Friday, February 8, 2013

We All Need Feedback

This week I participated in a CEO/board chair symposium for a niche segment in the nonprofit world.  While I gleaned several big ideas every day, my “Aha!” moment was an unintentional consequence of a presenter’s blunder.

A highly-credentialed workshop leader inspired us with the power of stories—how to use simple customer stories to enhance our brands. He said effective stories must be short, true and memorable.

Here’s the irony! When he finally shared a compelling story with our group, he was already 50 minutes into his presentation on how to leverage stories! The story was powerful—and added punch to his presentation—but he did not model the power of story. 
He didn’t practice 
what he preached.

I thought to myself. “Wow—with just a small dose of gracious feedback from a colleague, he could improve his presentations by 50 or 100 percent.” 

Then I had this Holy Spirit nudge. “John, you too! If you were open to feedback you could improve your role as a board chair by 50 or 100 percent.”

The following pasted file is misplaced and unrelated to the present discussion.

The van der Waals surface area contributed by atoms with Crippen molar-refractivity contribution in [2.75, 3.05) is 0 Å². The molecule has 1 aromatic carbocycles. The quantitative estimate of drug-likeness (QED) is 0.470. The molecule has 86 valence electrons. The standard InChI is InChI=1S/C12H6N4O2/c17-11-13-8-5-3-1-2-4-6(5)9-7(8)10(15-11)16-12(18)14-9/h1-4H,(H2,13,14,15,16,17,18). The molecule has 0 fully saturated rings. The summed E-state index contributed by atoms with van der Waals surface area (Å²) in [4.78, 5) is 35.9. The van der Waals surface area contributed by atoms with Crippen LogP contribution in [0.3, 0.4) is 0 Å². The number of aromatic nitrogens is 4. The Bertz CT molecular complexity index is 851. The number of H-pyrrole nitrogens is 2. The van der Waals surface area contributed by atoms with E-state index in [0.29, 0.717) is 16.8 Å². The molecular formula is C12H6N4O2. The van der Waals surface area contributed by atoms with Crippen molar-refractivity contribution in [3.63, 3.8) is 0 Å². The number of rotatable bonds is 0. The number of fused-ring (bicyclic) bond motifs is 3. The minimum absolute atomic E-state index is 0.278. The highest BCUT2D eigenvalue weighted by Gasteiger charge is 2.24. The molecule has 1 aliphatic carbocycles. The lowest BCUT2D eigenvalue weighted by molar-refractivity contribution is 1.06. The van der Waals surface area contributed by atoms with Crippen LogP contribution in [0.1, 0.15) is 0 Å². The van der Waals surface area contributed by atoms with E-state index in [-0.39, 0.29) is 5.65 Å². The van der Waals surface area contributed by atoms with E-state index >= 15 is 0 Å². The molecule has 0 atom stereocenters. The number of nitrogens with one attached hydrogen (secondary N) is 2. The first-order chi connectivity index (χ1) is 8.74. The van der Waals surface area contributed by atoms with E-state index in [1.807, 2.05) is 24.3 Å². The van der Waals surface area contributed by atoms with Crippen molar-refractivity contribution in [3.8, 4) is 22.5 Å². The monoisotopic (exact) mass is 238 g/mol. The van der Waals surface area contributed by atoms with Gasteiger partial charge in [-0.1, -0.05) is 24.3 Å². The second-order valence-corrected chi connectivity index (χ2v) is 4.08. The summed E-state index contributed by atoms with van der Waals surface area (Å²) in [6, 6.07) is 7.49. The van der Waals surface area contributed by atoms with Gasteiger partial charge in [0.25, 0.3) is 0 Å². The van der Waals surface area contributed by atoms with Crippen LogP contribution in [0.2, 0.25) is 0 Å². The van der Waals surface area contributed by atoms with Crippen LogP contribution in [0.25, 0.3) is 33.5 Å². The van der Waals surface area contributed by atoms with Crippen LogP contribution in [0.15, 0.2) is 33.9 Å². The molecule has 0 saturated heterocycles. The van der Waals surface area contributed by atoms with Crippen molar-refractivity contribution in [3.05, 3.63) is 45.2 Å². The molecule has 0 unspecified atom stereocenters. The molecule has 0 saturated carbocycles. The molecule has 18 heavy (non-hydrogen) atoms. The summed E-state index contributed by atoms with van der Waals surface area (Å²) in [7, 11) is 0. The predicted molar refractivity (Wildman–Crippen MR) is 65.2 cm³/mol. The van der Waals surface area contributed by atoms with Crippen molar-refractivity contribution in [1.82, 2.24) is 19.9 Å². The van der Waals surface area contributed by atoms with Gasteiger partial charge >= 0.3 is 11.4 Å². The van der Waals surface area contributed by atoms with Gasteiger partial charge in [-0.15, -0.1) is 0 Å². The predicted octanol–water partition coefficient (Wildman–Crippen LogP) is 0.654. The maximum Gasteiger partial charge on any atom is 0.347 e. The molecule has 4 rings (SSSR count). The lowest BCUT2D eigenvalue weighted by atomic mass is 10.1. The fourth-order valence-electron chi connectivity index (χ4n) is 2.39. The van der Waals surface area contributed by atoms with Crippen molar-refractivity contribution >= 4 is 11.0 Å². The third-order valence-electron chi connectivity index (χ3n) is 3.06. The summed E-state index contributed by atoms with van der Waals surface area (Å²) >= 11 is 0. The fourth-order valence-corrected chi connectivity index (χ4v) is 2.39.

Gulp! So here’s the point: all of us need feedback. It’s so obvious to others—but less obvious to ourselves. So how do we get better?
   • Ask an impartial person to observe our board meetings—and give us feedback.
   • Take 10 minutes at the end of a board meeting and conduct a checklist self-assessment. Did I contribute? Did I model God-honoring graciousness? Did I listen more than I talked?
   • Ask another CEO or board chair to coach you and your board. 

Why? Boards must model excellence if we want our CEOs, staff and volunteers to model excellence.  God is honored when we get better at governance! God is honored when we ask for feedback—and when we practice what we preach, our CEOs will ask for feedback.

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